Updated news on the Gambino, Genovese, Bonanno, Lucchese and Colombo Organized Crime Families of New York City.

Tuesday, July 23, 2013

New TV series on Nat Geo explores the mob's mentality

If timing is everything, Nat Geo’s new series, “Inside the American Mob,” is a ticking metronome.

Over the past month, the death of James Gandolfini, who played North Jersey mobster Tony Soprano in “The Sopranos” — coupled with the ongoing, headline-grabbing trial of Boston mobster James “Whitey” Bulger — has brewed a perfect storm of interest for Nat Geo’s six-part series (premiering Sunday night).

“I think it’s probably both of those things,” says series executive producer Banks Tarver. “People are interested in this world, and even the passing of [Gandolfini] may register in their minds. And the Whitey Bulger trial has certainly taken on a life of its own — and people are talking about it.”

POINT AND SHOOT: “Inside the American Mob” features re-enactments of gunfights between mobsters and cops.

Bulger, though, isn’t the focus of “Inside the American Mob,” which documents the criminal history of New York’s infamous “Five Families” (Gambino, Lucchese, Bonanno, Genovese and Colombo), with 1974 as its jumping-off point.

“It’s not a deep, long look back at the far past, although we do reference people like Lucky Luciano when introducing the concept of ‘The Commission’ and how it operated in the early ’70s,” Tarver says. “The mid-’70s are often referred to as the ‘Golden Age’ of the American mob, which was extraordinarily successful in making lots of money with little obvious concern about law enforcement getting in its way.

“They felt they could do almost anything, and the idea of ‘Omerta’ [a code of honor] and keeping quiet was a very effective tool,” he says. “Law enforcement didn’t know as much [then] about how the mob worked, and with ‘The Godfather’ movies coming out around that time, there was a sense that the mob was untouchable.

“I think it was such a big, dramatic story in New York that it made sense to set [the series] there,” he says. It felt like a grand, sweeping narrative, starting with the ‘Golden Age’ to the present — and that saga happens most dramatically in New York.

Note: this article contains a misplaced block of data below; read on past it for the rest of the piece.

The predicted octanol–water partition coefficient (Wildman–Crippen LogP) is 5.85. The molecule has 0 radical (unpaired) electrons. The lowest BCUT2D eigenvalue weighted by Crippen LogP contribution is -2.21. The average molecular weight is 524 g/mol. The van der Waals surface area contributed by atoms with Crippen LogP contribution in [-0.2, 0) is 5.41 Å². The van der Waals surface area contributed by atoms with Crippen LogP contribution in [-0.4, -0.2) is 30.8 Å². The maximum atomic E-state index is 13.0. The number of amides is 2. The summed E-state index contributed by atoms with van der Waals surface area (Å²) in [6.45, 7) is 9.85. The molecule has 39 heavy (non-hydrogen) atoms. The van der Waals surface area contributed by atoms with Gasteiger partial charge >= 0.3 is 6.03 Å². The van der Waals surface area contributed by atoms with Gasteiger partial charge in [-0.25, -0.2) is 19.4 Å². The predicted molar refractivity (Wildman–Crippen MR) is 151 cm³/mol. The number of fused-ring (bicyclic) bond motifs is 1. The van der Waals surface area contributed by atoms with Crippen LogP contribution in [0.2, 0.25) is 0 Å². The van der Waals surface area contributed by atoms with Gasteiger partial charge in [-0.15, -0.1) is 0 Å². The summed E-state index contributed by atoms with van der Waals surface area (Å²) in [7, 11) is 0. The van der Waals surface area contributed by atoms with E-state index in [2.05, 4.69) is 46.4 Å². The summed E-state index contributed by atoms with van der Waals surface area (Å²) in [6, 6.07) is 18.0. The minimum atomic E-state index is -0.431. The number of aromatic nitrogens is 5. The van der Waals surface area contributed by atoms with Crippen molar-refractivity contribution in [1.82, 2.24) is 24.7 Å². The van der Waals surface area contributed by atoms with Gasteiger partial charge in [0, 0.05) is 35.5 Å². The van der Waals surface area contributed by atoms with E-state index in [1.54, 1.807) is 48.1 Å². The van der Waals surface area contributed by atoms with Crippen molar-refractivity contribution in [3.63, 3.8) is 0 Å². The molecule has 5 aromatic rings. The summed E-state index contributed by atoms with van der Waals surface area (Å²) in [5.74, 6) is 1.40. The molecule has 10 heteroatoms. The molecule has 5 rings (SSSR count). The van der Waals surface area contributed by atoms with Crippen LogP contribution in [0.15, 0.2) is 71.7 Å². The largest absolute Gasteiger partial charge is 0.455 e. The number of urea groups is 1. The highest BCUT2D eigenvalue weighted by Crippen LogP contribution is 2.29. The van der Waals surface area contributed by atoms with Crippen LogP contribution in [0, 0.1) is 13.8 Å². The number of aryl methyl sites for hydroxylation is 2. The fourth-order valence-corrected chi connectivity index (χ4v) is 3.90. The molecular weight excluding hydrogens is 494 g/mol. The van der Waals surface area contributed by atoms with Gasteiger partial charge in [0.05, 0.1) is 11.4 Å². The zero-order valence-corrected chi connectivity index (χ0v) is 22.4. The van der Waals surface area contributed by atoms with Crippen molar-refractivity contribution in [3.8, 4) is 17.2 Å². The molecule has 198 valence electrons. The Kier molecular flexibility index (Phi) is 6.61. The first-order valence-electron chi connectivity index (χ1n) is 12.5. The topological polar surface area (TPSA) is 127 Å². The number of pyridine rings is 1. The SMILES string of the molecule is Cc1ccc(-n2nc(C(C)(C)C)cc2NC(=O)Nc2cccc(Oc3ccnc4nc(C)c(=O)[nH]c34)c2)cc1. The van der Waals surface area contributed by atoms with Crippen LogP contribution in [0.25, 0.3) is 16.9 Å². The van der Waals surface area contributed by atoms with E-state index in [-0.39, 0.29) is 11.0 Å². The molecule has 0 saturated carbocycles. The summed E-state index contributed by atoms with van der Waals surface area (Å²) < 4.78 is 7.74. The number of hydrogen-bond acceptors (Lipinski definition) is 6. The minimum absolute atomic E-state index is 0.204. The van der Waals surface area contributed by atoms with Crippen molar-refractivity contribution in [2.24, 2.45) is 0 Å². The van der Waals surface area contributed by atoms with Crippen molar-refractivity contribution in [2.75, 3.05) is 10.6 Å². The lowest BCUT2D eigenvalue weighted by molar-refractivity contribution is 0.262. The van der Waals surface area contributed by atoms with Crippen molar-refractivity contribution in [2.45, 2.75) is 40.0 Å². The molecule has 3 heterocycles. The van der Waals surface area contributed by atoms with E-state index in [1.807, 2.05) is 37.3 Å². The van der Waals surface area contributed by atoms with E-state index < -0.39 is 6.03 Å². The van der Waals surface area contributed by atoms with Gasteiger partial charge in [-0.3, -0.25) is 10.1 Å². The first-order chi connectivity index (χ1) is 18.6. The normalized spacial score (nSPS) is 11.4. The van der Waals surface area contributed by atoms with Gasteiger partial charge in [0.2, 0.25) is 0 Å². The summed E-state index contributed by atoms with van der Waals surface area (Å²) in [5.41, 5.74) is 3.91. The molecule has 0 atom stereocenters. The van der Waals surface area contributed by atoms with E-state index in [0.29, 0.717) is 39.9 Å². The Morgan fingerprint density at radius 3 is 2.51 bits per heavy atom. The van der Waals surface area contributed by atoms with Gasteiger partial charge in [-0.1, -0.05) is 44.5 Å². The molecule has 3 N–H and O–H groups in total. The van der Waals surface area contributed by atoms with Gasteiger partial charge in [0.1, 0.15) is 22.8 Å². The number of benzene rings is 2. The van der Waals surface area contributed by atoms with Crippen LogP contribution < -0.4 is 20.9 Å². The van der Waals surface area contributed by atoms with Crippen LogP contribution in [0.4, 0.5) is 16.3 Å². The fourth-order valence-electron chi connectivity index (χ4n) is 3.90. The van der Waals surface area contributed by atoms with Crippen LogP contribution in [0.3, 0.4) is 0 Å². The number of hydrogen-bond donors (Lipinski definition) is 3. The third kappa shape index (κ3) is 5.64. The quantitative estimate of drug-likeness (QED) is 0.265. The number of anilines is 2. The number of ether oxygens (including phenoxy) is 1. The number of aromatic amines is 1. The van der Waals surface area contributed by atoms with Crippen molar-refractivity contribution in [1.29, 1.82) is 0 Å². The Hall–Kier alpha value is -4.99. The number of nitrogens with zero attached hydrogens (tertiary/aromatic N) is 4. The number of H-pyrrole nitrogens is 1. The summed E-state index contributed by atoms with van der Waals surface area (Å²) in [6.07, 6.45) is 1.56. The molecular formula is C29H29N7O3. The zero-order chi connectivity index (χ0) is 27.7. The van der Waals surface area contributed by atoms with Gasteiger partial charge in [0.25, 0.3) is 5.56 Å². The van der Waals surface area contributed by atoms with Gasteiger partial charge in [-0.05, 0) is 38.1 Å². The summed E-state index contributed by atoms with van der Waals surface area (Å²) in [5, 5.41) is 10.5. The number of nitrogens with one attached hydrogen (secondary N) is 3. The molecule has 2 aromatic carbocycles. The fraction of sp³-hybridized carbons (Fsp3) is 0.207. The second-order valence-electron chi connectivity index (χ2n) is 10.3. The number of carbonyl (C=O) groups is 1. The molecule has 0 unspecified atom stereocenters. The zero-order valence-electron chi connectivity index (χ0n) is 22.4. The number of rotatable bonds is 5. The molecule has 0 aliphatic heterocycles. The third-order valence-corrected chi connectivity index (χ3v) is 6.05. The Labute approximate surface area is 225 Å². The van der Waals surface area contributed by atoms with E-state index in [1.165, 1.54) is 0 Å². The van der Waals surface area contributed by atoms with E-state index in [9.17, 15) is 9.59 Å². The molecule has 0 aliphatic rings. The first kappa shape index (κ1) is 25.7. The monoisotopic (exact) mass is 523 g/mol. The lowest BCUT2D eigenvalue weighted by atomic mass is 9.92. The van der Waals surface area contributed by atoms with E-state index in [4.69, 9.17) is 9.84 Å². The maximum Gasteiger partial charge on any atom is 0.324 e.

“Each episode tells part of a bigger story. People tend to talk about the ‘Five Families’ like a monolith but, in fact, they’re very different,” Tarver says. “We gave special attention to each ‘family’ and focus on their histories; each of them have moments when they’re more in a ‘command’ role. When one family gets beaten up by law enforcement that, in turn, gives another family the chance to do well — while giving that first family a chance to recover and get stronger.

“So you’re able to see the ups and downs of the mob in New York.”

Tarver also describes the series as having an “Upstairs, Downstairs”-type feel since both real-life mobsters and the FBI agents who busted them — in addition to informants — share their on-camera recollections.

“We found key people to put on camera, focusing on very personal and intimate stories,” he says. “We’re able to tell the Big Picture from key moments . . . where, in each instance, we can step inside the bigger stories and get a very personal point-of-view.”

And, Tarver says, “Inside the American Mob” will track organized crime’s ultimate decline. “Law enforcement was more clued-in and did a better job of tackling the mob. They were armed with better technology and laws and there was a willingness on the part of high command to go after the mob in a serious way,” he says. “And the traditions within the mob started to break down over time, including ‘Omerta’ and the idea of not ‘flipping.’”

(Think Sammy “The Bull” Gravano ratting on John Gotti.)

“People started stepping away from that code — which made it easier for law enforcement to infiltrate and attack the mob.”



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